Counterpoint to Sen. Norm Coleman’s Criticisms of the UN

“A counterpoint to Sen. Norm Coleman’s criticisms of the United Nations’ leader will sound today at Macalester College and the University of Minnesota, where two prominent U.N. supporters will lead town hall meetings on the future of the world body.

Former Ambassador Thomas Pickering said Monday that the Minnesota Republican’s call for Secretary-General Kofi Annan’s resignation is unwarranted. A final report is pending from an investigation into corruption in the U.N.’s oil-for-food program for Iraq, he said, and meanwhile “my strong feeling is that no decision should be made about this particular issue.”

Pickering, the U.S. ambassador to the U.N. from 1989 to 1992, also said Coleman is wrong to assert that Annan’s position as the U.N.’s effective CEO makes him responsible for any wrongdoing. The oil-for-food program was conceived, Pickering said, under a resolution giving responsibility to a Security Council committee. “Holding the CEO responsible for something the board takes out of his hands is a stretch,” he said in a telephone interview.Coleman disagreed with Pickering’s interpretation, saying through a spokesman that the resolution creating the program “expressly obligates the secretary-general with the oversight and management.” Citing an example of “woefully insufficient and, in some cases, fraudulent” oversight, Coleman said Annan’s handpicked director of the program “was on the take from the [Saddam] Hussein regime.” U.N. auditors have revealed that gross mismanagement was rampant throughout the program, he said.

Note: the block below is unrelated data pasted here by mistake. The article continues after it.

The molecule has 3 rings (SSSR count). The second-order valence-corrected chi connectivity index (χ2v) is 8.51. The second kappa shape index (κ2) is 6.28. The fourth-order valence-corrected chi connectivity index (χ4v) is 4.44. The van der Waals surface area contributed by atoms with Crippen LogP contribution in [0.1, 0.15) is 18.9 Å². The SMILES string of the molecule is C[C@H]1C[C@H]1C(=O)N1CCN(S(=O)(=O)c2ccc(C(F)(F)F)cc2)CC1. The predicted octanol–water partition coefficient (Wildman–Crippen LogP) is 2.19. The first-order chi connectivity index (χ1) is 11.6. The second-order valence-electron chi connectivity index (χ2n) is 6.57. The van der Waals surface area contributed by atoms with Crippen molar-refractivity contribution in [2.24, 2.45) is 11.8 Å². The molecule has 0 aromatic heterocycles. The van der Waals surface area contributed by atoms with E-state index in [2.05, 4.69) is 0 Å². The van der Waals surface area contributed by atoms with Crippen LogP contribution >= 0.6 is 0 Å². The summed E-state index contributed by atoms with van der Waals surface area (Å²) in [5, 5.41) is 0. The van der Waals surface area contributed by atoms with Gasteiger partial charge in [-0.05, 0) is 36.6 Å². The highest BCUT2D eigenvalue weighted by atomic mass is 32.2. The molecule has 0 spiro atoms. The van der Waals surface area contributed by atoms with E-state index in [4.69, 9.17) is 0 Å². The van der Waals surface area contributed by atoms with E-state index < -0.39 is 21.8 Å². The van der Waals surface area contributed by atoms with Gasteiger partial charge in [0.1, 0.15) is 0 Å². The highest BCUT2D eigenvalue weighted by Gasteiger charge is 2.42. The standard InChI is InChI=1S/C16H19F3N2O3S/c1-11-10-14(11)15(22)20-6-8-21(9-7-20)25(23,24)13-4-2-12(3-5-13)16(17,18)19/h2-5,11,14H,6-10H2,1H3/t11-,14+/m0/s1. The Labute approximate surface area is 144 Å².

“As a result, any attempt to shift responsibility for these failures onto the Security Council is badly misplaced,” Coleman said.

Pickering does not plan to rebut Coleman in his opening remarks today, but he expects the audience to raise the subject, and he said he will be “happy to address it.”

The meetings are part of a series of nationwide dialogs sponsored by Americans for Informed Democracy and the Stanley Foundation, organizations which generally support the U.N.’s mission. The meetings were set before a Senate committee scheduled a vote today on the nomination of Undersecretary of State John Bolton as the next ambassador to the U.N.

. . . Appearing with Pickering will be Charles Brown, president of Citizens for Global Solutions, which has aggressively opposed Bolton’s nomination.

While both speakers champion the U.N.’s role in world affairs, they also said it must move swiftly to institute reform. Brown expects to make the point today that Coleman’s call in December for Annan’s resignation did “a profound disservice to the cause of U.N. reform,” because it was timed to overshadow the announcement of a major report on proposed reform.” More